As I've slogged through 4 years of "higher education," (essentially focused on the humanities and social studies) I've had to do a lor of reading. Sometimes (most times?) it's dull. You gotta liven things up. Reading things out loud usually helps. Especially if you know the author's ethnicity. Reading it in "their voice" helps reading comprehension and retention (surely there is a statistic out there that supports this claim). I used this technique in my theories of anthropology class a year and a half ago. We read a good selection from those European philosophers.
Reading Rousseau's commentary on the "social contract" is way more interesting when read in a French accent.
If you are not proficient in a certain accent, you may choose to read it with a speech impediment (I chose to drop all the R's while reading Kafka's Metamorphosis). This is only to be employed when you are alone, since most people will find it offensive. Your little brothers probably won't though, so you can read with them, trading off paragraphs. I speak from experience.
Now that I'm nannying, I am doing LOTS of book reading. My accents need brushing up; I don't want the characters to be underdeveloped.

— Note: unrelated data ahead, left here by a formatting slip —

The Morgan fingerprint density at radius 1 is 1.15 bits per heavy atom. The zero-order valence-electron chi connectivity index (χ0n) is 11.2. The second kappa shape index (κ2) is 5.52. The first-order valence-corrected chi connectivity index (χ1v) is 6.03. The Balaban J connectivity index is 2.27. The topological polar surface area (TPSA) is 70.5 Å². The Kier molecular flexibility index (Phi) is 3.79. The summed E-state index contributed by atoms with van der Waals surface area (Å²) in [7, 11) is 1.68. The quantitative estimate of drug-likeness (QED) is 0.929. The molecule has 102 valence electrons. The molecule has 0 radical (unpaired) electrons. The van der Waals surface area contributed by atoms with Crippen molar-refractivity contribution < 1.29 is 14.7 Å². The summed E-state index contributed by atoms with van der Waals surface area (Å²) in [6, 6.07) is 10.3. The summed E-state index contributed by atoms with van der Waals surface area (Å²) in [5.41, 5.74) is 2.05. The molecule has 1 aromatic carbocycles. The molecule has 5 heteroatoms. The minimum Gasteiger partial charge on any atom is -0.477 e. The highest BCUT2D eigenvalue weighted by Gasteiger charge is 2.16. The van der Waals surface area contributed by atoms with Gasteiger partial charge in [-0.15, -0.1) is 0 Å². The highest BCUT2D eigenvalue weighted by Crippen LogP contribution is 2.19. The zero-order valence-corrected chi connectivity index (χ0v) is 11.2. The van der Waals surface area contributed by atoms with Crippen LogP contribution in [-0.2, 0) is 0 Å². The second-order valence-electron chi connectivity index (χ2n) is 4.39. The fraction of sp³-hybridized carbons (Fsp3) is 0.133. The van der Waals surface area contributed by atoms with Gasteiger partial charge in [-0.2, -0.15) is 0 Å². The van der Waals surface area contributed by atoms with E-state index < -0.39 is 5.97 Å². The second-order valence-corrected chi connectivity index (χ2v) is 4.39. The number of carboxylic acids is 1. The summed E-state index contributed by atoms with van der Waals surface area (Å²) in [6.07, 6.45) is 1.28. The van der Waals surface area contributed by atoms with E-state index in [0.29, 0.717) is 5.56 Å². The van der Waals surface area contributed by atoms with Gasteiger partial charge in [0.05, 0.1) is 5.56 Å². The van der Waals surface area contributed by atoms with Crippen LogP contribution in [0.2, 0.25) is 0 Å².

I started looking online for help with my accents, but it looks like a lot of work.
Amy Walker does a decent job. But I was quickly bored after meeting her 21 times.
This kid is awfully offensive, kind of racist, and pretty good. It is essentially 24 variations on the eff word. But don't worry, all the things he says are "100% random," hahah. Sure). Watch at your own risk.
This kid is just AWFUL but he made me laugh pretty hard. SRSLY. i am still laughing. North Wilson and South Wilson. HAHAHAHAHAHA!!!!!!!!
This one is classic.
Accents are hard.
Guess I better get to practicing!
On another note. Impressions and accents go hand in hand.
Have you seen this trailer for "The Trip" yet?
Click here to see the whole Michael Caine scene.